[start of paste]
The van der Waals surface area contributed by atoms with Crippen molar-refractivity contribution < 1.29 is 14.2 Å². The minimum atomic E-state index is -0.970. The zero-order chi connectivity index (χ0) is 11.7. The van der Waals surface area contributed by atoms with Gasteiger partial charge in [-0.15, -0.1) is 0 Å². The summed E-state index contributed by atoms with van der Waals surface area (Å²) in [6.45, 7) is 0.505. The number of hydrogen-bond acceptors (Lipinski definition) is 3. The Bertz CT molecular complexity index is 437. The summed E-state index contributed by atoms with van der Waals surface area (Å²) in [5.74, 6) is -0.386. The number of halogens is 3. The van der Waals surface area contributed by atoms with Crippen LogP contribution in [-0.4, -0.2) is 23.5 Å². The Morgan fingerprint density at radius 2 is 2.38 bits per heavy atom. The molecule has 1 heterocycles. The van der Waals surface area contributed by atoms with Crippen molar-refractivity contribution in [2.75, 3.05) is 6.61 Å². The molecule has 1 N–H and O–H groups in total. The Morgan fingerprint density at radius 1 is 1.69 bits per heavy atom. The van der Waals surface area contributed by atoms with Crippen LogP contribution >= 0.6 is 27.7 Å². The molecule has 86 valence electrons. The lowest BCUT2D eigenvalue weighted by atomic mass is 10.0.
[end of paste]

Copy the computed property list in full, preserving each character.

The van der Waals surface area contributed by atoms with Crippen molar-refractivity contribution < 1.29 is 14.2 Å². The minimum atomic E-state index is -0.970. The zero-order chi connectivity index (χ0) is 11.7. The van der Waals surface area contributed by atoms with Gasteiger partial charge in [-0.15, -0.1) is 0 Å². The summed E-state index contributed by atoms with van der Waals surface area (Å²) in [6.45, 7) is 0.505. The number of hydrogen-bond acceptors (Lipinski definition) is 3. The Bertz CT molecular complexity index is 437. The summed E-state index contributed by atoms with van der Waals surface area (Å²) in [5.74, 6) is -0.386. The number of halogens is 3. The van der Waals surface area contributed by atoms with Crippen LogP contribution in [-0.4, -0.2) is 23.5 Å². The Morgan fingerprint density at radius 2 is 2.38 bits per heavy atom. The molecule has 1 heterocycles. The van der Waals surface area contributed by atoms with Crippen molar-refractivity contribution in [2.75, 3.05) is 6.61 Å². The molecule has 1 N–H and O–H groups in total. The Morgan fingerprint density at radius 1 is 1.69 bits per heavy atom. The van der Waals surface area contributed by atoms with Crippen LogP contribution >= 0.6 is 27.7 Å². The molecule has 86 valence electrons. The lowest BCUT2D eigenvalue weighted by atomic mass is 10.0.